dα dt =K(T)fα MathType@MTEF@5@5@+= feaagKart1ev2aaatCvAUfeBSjuyZL2yd9gzLbvyNv2CaerbuLwBLn hiov2DGi1BTfMBaeXatLxBI9gBaerbd9wDYLwzYbItLDharqqtubsr 4rNCHbGeaGqiVu0Je9sqqrpepC0xbbL8F4rqqrFfpeea0xe9Lq=Jc9 vqaqpepm0xbba9pwe9Q8fs0=yqaqpepae9pg0FirpepeKkFr0xfr=x fr=xb9adbaqaaeGaciGaaiaabeqaamaabaabaaGcbaqcfa4aaSaaaO qaaKqzGeGaamizaiabeg7aHbGcbaqcLbsacaWGKbGaamiDaaaacqGH 9aqpcaWGlbGaaiikaiaadsfacaGGPaGaamOzaiabeg7aHbaa@42C2@  (1)

Where α is the degree of vulcanisation, dα/dt is the vulcanisation rate, t is the time, K is a kinetic constant at temperature T, and f(α) is a function corresponding to the phenomenological model. The degree of vulcanisation α calculated from torque time curves obtained by Moving die rheometer (MDR) is as follows

α= M t -M 0 M -M 0 MathType@MTEF@5@5@+= feaagKart1ev2aaatCvAUfeBSjuyZL2yd9gzLbvyNv2CaerbuLwBLn hiov2DGi1BTfMBaeXatLxBI9gBaerbd9wDYLwzYbItLDharqqtubsr 4rNCHbGeaGqiVu0Je9sqqrpepC0xbbL8F4rqqrFfpeea0xe9Lq=Jc9 vqaqpepm0xbba9pwe9Q8fs0=yqaqpepae9pg0FirpepeKkFr0xfr=x fr=xb9adbaqaaeGaciGaaiaabeqaamaabaabaaGcbaqcfaOaeqySde Maeyypa0ZaaSaaaeaacaqGnbWcdaWgaaqcfayaaKqzadGaaeiDaaqc fayabaGaaeylaiaab2eadaWgaaqaaKqzadGaaeimaaqcfayabaaaba GaaeytamaaBaaabaqcLbmacqGHEisPaKqbagqaaiaab2cacaqGnbWa aSbaaeaajugWaiaabcdaaKqbagqaaaaaaaa@49B4@  (2)
Where M0, Mt, and M are the torque values at time zero, at a given curing time and at the end of the vulcanisation process respectively. It has been generally realized that the vulcanisation process is an autocatalytic reaction, thus f(α) is given as

f(α)= α m (1α) n MathType@MTEF@5@5@+= feaagKart1ev2aaatCvAUfeBSjuyZL2yd9gzLbvyNv2CaerbuLwBLn hiov2DGi1BTfMBaeXatLxBI9gBaerbd9wDYLwzYbItLDharqqtubsr 4rNCHbGeaGqiVu0Je9sqqrpepC0xbbL8F4rqqrFfpeea0xe9Lq=Jc9 vqaqpepm0xbba9pwe9Q8fs0=yqaqpepae9pg0FirpepeKkFr0xfr=x fr=xb9adbaqaaeGaciGaaiaabeqaamaabaabaaGcbaqcfaOaamOzai aacIcacqaHXoqycaGGPaGaeyypa0JaeqySde2cdaahaaqcfayabeaa jugWaiaad2gaaaqcfaOaaiikaiaaigdacqGHsislcqaHXoqycaGGPa WaaWbaaeqabaqcLbmacaWGUbaaaaaa@4758@  (3)

Where 0<m < 1 and n>1 are both the orders of reaction. Thus, Eq. (4.1) can be given as:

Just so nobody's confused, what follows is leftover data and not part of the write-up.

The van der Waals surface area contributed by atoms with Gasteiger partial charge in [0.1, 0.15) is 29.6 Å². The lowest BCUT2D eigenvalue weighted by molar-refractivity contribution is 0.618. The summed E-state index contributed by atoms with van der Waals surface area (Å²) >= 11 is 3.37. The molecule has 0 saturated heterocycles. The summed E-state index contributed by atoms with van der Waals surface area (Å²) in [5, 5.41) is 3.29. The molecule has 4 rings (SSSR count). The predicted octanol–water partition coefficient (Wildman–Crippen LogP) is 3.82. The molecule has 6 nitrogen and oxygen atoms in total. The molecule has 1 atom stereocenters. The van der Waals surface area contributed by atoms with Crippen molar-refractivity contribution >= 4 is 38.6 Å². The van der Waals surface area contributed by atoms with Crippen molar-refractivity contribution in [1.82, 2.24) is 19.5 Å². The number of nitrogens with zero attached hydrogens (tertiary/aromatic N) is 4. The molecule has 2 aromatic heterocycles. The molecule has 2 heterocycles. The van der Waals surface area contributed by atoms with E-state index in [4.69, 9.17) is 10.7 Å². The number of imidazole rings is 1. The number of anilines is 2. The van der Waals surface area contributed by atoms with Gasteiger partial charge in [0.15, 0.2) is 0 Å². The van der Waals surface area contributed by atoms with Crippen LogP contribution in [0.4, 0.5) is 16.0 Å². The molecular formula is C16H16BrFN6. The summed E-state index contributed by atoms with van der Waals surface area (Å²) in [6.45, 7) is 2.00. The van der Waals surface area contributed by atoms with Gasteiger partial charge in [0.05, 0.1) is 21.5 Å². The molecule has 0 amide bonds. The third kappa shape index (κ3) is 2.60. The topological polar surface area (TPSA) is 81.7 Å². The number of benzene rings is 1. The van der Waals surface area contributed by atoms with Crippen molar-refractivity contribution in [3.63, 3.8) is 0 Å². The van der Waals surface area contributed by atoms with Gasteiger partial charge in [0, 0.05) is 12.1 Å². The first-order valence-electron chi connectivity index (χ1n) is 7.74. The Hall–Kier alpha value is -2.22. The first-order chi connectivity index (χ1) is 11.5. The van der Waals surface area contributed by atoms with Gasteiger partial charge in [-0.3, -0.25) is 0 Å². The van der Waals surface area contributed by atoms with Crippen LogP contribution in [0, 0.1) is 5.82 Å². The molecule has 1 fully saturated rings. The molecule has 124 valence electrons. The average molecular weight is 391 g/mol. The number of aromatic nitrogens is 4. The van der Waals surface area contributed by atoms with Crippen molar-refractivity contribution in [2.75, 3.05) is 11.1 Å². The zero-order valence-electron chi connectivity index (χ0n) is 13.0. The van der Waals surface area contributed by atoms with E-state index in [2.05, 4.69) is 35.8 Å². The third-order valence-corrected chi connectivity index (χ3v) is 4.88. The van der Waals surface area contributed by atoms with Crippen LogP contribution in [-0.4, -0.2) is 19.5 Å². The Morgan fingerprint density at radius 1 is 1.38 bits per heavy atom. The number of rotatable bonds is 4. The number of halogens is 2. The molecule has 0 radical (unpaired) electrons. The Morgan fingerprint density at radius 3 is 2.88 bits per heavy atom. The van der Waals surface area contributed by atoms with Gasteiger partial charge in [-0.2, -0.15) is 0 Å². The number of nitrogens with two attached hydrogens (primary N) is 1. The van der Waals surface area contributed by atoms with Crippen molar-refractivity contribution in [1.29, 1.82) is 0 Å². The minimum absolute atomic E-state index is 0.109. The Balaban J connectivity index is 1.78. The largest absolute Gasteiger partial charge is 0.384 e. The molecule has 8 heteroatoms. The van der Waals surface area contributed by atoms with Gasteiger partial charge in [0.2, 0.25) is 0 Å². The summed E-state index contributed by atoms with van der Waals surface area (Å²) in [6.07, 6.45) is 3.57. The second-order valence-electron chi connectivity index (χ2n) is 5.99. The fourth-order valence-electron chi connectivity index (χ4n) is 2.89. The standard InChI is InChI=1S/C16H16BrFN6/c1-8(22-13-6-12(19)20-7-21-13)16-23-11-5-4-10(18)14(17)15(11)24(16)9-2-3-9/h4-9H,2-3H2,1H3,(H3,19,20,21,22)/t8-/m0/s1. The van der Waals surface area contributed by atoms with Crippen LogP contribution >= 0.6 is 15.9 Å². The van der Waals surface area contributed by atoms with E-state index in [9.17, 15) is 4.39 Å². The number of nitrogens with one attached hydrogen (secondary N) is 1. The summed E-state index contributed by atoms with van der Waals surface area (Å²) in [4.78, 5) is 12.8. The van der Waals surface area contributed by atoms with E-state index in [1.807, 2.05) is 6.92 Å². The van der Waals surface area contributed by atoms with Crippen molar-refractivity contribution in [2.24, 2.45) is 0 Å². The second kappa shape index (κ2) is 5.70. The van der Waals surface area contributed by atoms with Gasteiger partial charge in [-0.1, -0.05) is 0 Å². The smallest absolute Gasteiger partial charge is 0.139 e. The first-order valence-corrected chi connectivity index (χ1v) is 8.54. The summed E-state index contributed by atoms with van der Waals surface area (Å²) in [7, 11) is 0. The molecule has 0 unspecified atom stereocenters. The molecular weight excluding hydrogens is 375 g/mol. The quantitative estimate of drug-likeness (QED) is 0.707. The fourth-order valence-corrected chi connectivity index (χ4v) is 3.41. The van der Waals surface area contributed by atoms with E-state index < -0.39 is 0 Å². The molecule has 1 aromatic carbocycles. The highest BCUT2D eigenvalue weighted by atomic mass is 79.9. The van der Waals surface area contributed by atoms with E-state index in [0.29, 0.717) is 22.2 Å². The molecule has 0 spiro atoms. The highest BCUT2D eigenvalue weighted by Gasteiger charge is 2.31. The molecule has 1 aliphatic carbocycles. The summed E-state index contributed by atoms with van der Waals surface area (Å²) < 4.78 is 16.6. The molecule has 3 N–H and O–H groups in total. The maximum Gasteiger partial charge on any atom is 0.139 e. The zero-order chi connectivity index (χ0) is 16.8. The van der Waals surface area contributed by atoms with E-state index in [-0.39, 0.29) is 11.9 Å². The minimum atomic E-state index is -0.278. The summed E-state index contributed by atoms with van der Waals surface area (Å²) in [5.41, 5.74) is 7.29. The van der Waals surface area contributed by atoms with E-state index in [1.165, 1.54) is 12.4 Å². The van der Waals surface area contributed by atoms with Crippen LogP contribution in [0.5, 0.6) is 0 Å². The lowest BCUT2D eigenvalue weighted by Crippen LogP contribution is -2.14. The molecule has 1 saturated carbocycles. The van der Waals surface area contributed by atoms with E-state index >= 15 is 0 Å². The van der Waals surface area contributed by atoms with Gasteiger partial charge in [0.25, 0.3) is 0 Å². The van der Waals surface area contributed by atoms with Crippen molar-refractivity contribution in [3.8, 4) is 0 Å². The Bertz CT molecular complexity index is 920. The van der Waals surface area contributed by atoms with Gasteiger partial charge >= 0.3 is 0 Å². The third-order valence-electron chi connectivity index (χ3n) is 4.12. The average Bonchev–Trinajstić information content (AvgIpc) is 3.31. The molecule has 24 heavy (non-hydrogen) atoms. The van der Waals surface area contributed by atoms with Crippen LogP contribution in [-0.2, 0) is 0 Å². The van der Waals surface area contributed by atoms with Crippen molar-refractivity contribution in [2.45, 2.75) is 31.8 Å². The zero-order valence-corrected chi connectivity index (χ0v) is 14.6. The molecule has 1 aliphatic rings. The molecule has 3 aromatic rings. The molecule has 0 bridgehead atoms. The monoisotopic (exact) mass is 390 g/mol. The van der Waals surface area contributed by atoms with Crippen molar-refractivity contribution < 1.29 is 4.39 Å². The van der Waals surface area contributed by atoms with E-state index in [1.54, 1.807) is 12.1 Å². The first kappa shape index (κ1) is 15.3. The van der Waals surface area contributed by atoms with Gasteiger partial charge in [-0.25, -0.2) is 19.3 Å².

dα dt =K(T) α m (1α) n MathType@MTEF@5@5@+= feaagKart1ev2aaatCvAUfeBSjuyZL2yd9gzLbvyNv2CaerbuLwBLn hiov2DGi1BTfMBaeXatLxBI9gBaerbd9wDYLwzYbItLDharqqtubsr 4rNCHbGeaGqiVu0Je9sqqrpepC0xbbL8F4rqqrFfpeea0xe9Lq=Jc9 vqaqpepm0xbba9pwe9Q8fs0=yqaqpepae9pg0FirpepeKkFr0xfr=x fr=xb9adbaqaaeGaciGaaiaabeqaamaabaabaaGcbaqcfa4aaSaaae aacaWGKbGaeqySdegabaGaamizaiaadshaaaGaeyypa0Jaam4saiaa cIcacaWGubGaaiykaiabeg7aHnaaCaaabeqaaKqzadGaamyBaaaaju aGcaGGOaGaaGymaiabgkHiTiabeg7aHjaacMcadaahaaqabeaajugW aiaad6gaaaaaaa@4A58@  (4)

As shown in Figure 4 the experimental data can be well fitted with equation 4. The reasonable good closeness between experimental and theoretical prediction and also the fraction values of n and m suggest that the vulcanisation process cannot be characterized by a simple elemental reaction, but rather by various reactions which can occur simultaneously or in series, and these reactions undergo an autocatalytic process during vulcanisation. From the fitting parameters displayed in Table 2, it is clear that the vulcanisation rate is promoted with f-MWCNT loading. Here k value increases with filler loading which suggests the improvement of vulcanisation rate with filler loading. Dependency of the vulcanisation reaction on the initial reactants of the compound is evident from the large n value as compared to m value.

Sample

Temperature (K)

k (min-1)

m

n

m+n

T0IL0

413

0.045

0.64

0.98

1.62

423

0.067

0.72

1.32

2.04

443

0.153

0.76

1.46

2.22

T5IL1

413

0.401

0.68

1.51

2.19

423

0.608

0.79

2.23

3.02

443

0.881

0.81

2.63

3.44

T10IL1

413

1.43

0.73

2.78

3.51

423